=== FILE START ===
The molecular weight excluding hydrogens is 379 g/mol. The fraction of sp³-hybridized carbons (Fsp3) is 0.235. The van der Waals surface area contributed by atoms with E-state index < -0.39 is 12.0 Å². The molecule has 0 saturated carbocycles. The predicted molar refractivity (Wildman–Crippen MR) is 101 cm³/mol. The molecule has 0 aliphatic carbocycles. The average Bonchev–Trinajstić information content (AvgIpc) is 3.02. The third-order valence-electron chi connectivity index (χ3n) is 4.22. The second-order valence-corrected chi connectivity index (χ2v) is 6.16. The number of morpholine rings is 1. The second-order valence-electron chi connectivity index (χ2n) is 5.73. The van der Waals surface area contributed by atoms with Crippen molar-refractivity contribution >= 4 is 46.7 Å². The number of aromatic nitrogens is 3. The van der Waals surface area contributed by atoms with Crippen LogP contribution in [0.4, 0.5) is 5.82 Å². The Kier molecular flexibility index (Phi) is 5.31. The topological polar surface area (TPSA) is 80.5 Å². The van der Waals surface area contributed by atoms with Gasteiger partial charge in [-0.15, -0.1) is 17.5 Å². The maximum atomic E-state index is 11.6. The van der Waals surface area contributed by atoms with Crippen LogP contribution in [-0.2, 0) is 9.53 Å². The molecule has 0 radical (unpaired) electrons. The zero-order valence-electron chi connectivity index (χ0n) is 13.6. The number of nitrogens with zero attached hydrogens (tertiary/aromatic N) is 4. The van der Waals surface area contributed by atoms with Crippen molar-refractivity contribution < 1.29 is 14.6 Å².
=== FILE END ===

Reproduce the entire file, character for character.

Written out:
The molecular weight excluding hydrogens is 379 g/mol. The fraction of sp³-hybridized carbons (Fsp3) is 0.235. The van der Waals surface area contributed by atoms with E-state index < -0.39 is 12.0 Å². The molecule has 0 saturated carbocycles. The predicted molar refractivity (Wildman–Crippen MR) is 101 cm³/mol. The molecule has 0 aliphatic carbocycles. The average Bonchev–Trinajstić information content (AvgIpc) is 3.02. The third-order valence-electron chi connectivity index (χ3n) is 4.22. The second-order valence-corrected chi connectivity index (χ2v) is 6.16. The number of morpholine rings is 1. The second-order valence-electron chi connectivity index (χ2n) is 5.73. The van der Waals surface area contributed by atoms with Crippen molar-refractivity contribution >= 4 is 46.7 Å². The number of aromatic nitrogens is 3. The van der Waals surface area contributed by atoms with Crippen LogP contribution in [0.4, 0.5) is 5.82 Å². The Kier molecular flexibility index (Phi) is 5.31. The topological polar surface area (TPSA) is 80.5 Å². The van der Waals surface area contributed by atoms with Gasteiger partial charge in [-0.15, -0.1) is 17.5 Å². The maximum atomic E-state index is 11.6. The van der Waals surface area contributed by atoms with Crippen LogP contribution in [-0.2, 0) is 9.53 Å². The molecule has 0 radical (unpaired) electrons. The zero-order valence-electron chi connectivity index (χ0n) is 13.6. The number of nitrogens with zero attached hydrogens (tertiary/aromatic N) is 4. The van der Waals surface area contributed by atoms with Crippen molar-refractivity contribution < 1.29 is 14.6 Å².